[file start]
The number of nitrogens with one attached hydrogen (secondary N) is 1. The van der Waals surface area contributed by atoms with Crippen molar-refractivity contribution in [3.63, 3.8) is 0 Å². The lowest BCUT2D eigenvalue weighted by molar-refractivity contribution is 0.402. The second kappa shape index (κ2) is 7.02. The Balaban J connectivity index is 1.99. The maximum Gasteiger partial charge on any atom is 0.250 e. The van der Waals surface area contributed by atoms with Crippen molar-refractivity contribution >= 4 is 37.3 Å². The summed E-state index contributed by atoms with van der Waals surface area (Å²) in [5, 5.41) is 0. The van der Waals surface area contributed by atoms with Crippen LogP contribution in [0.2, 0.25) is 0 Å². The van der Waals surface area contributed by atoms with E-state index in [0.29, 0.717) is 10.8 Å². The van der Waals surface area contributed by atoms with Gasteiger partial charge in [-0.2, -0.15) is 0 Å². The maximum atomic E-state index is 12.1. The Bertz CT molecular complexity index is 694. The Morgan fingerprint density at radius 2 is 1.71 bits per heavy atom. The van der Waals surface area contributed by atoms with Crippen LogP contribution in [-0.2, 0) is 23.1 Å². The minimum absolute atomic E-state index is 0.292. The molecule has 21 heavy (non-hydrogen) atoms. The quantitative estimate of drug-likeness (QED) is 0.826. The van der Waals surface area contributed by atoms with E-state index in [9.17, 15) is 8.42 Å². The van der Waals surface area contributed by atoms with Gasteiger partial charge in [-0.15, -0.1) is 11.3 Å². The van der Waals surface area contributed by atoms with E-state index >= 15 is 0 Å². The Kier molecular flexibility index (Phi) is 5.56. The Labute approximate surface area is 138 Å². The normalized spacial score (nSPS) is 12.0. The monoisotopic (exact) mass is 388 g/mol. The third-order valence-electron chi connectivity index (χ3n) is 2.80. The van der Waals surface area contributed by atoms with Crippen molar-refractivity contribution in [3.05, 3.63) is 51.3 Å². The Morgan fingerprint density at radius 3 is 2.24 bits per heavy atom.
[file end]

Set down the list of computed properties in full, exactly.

The number of nitrogens with one attached hydrogen (secondary N) is 1. The van der Waals surface area contributed by atoms with Crippen molar-refractivity contribution in [3.63, 3.8) is 0 Å². The lowest BCUT2D eigenvalue weighted by molar-refractivity contribution is 0.402. The second kappa shape index (κ2) is 7.02. The Balaban J connectivity index is 1.99. The maximum Gasteiger partial charge on any atom is 0.250 e. The van der Waals surface area contributed by atoms with Crippen molar-refractivity contribution >= 4 is 37.3 Å². The summed E-state index contributed by atoms with van der Waals surface area (Å²) in [5, 5.41) is 0. The van der Waals surface area contributed by atoms with Crippen LogP contribution in [0.2, 0.25) is 0 Å². The van der Waals surface area contributed by atoms with E-state index in [0.29, 0.717) is 10.8 Å². The van der Waals surface area contributed by atoms with Gasteiger partial charge in [-0.2, -0.15) is 0 Å². The maximum atomic E-state index is 12.1. The Bertz CT molecular complexity index is 694. The Morgan fingerprint density at radius 2 is 1.71 bits per heavy atom. The van der Waals surface area contributed by atoms with Crippen LogP contribution in [-0.2, 0) is 23.1 Å². The minimum absolute atomic E-state index is 0.292. The molecule has 21 heavy (non-hydrogen) atoms. The quantitative estimate of drug-likeness (QED) is 0.826. The van der Waals surface area contributed by atoms with E-state index in [9.17, 15) is 8.42 Å². The van der Waals surface area contributed by atoms with Gasteiger partial charge in [-0.15, -0.1) is 11.3 Å². The van der Waals surface area contributed by atoms with E-state index >= 15 is 0 Å². The Kier molecular flexibility index (Phi) is 5.56. The Labute approximate surface area is 138 Å². The normalized spacial score (nSPS) is 12.0. The monoisotopic (exact) mass is 388 g/mol. The third-order valence-electron chi connectivity index (χ3n) is 2.80. The van der Waals surface area contributed by atoms with Crippen molar-refractivity contribution in [3.05, 3.63) is 51.3 Å². The Morgan fingerprint density at radius 3 is 2.24 bits per heavy atom.